Directory | Hackaday
I often think that we – or maybe the people who control our money – lack the courage to take on really big projects. It is hard to imagine the laying of the transatlantic cable for the first time today, for example. When I want a good example of this effect, I usually say something like, “Can you imagine going into a meeting room today at a large company and saying,” We plan to hook up cables to every house and company in the world and connect them all together. ‘ Yet that is what the telephone company did. But it turns out that running copper wire everywhere was only a major challenge for the telephone company. The other printed phone books. In today’s world, it is easy to imagine a computer system that keeps track of all the phone numbers that can spit out a printed version for duplication. But this is a relatively recent innovation. How did major city directories work before the advent of the computer?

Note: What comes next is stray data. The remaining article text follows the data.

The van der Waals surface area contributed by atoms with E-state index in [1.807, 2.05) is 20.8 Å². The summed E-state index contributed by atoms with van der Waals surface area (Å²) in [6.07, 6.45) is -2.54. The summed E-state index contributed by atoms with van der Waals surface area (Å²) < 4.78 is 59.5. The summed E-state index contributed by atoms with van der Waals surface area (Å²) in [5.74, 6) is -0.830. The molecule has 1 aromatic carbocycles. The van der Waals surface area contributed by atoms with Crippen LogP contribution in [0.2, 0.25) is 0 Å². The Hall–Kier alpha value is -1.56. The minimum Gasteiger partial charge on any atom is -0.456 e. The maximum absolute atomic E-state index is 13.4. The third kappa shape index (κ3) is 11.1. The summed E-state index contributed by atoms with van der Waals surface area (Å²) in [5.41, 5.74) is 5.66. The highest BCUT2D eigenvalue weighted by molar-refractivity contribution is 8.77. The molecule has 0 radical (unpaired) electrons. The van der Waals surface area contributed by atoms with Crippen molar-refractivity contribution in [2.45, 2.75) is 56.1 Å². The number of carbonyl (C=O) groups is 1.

It turns out that the Saturday Evening Post explained how it all worked in a 1954 article. We’re not sure there weren’t any computerized records in 1954, but the whole process was still largely manual. . In that year, approximately 60,000,000 directories were published each year in the United States alone. Some of them were small, but the Chicago directory – not counting the suburban directories – was over 2,100 pages long. In New York, the solution was to print a separate book for each borough. Even then. the Manhattan book was three inches thick and is expected to reach five inches by 1975.
continue reading “Technical audacity and the telephone directory”